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after listening to this debate, i commend president obama and secretary kerry for their leadership in crafting the joint comprehensive plan of plus reached twheep p-5 one nations and iran. i do so because this is a plan which promotes peace and security not war or a continuous threat of war. yes, no agreement is perfect and no agreement will fully satisfy everyone but i can tell you that for me and the constituents of the seventh district of illinois, we say let's give peace a chance. we say, let's support the position of our president. but we also say, let's support the position of our experts. let's support the position of
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our allies. let's heed the words of the prophets who say come and let us reason together. we shall all be utterly -- or we shall all be utterly destroyed by the edge of the sword. so yes, we say let's support the most rational, the most logical, the most comprehensive, and the most effective path to peace that we know. and yes, it's not about supporting the position of any single individual. but it's about supporting what is good for america. it is about supporting what a good to help stabilize our world. so we can exist with the idea that peace is indeed possible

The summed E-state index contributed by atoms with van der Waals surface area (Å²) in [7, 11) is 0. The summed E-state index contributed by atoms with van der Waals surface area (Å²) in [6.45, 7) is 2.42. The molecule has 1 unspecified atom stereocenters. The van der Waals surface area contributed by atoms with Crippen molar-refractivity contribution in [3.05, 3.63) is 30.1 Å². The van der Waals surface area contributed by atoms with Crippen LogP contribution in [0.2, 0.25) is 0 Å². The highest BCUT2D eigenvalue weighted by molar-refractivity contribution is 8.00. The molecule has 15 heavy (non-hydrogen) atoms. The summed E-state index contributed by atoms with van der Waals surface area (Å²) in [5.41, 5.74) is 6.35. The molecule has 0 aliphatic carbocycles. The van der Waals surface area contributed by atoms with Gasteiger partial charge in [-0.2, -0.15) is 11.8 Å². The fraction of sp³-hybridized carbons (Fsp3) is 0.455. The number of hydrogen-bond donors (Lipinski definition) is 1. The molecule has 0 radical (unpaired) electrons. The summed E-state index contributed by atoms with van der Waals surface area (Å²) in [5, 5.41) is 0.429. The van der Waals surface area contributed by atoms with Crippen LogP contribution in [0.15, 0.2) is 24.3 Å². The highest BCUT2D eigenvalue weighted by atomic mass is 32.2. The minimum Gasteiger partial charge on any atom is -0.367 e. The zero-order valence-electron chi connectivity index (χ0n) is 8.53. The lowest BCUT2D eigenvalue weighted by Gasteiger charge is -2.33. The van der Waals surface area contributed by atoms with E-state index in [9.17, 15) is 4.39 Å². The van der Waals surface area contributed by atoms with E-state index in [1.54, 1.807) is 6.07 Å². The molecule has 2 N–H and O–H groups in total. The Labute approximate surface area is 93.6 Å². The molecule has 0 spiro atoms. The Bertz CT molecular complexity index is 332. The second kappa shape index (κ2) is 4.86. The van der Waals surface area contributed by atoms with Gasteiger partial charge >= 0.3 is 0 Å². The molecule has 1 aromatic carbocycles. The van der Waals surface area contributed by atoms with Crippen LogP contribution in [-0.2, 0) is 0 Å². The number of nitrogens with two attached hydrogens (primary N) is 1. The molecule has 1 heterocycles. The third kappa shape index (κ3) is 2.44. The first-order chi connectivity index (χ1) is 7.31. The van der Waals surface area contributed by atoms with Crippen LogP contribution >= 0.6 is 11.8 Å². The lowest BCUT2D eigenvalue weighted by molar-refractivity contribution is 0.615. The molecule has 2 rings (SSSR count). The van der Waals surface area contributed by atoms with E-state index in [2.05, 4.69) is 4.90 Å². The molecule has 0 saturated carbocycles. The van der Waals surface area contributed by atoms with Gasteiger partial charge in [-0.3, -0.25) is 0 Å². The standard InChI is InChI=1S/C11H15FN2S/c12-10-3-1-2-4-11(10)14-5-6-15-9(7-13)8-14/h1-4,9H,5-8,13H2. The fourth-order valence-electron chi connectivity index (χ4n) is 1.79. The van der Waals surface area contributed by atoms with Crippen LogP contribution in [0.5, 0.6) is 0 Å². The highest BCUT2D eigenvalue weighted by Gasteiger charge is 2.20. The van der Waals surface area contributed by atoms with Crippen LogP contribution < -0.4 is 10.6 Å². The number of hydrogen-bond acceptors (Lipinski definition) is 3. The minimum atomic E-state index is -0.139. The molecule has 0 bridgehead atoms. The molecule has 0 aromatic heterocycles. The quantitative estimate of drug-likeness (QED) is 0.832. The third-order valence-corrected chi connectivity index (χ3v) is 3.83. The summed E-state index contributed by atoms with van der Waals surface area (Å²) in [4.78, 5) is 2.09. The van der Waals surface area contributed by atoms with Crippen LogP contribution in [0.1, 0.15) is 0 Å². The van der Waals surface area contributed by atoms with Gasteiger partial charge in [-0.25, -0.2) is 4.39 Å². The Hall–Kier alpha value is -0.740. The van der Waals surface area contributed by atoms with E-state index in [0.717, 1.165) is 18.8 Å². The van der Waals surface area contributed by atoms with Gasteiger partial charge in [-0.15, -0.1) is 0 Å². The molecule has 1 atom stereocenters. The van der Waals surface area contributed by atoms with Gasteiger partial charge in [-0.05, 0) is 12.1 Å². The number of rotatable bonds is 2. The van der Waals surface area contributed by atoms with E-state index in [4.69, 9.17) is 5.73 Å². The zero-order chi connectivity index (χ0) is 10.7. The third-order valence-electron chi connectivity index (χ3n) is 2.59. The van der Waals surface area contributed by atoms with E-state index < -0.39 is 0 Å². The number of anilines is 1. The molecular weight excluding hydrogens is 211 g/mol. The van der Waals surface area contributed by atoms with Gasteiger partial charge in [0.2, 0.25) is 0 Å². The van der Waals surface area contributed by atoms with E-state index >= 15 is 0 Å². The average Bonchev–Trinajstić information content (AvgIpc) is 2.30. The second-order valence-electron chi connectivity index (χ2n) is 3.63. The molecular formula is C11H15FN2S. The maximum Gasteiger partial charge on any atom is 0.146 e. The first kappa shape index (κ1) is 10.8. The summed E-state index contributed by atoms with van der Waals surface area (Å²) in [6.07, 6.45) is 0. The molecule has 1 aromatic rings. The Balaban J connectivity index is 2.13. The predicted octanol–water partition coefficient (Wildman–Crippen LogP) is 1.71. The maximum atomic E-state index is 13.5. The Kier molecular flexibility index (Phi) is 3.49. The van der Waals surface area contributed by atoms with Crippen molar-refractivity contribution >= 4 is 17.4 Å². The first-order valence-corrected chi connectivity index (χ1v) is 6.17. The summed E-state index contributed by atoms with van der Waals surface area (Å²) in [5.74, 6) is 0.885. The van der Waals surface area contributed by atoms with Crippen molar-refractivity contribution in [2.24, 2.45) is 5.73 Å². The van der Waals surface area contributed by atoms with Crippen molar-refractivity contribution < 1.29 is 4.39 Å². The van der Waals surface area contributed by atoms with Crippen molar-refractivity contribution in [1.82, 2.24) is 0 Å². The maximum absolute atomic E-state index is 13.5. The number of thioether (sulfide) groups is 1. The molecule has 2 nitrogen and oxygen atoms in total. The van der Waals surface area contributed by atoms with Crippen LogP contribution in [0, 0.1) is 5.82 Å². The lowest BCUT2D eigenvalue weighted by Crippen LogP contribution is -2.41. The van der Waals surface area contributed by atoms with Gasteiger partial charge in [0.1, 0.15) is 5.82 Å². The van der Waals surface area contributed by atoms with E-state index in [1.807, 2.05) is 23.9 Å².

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and war is not inevitable. yes, i support the president nd i yield back. the speaker pro tempore: the gentleman from wisconsin. mr. ryan: at this time i yield one and a half minutes to the distinguished member from nebraska, mr. smith. the speaker pro tempore: the gentleman is recognized for one and a half minutes. mr. smith: mr. speaker, i rise today in strong opposition to lifting economic sanctions on iran. throughout august, i spoke with many nebraskans all across my district at public meetings, in addition to their frustration over the reach of the federal government, the most common concern they shared with me involved the iran deal. the ramifications of this agreement will impact not only our country's future but also, i believe, the stability of the world. i'm opposed to this deal and believe congress must reject it and allow u.s. negotiators to go back to the table. permanently lifting economic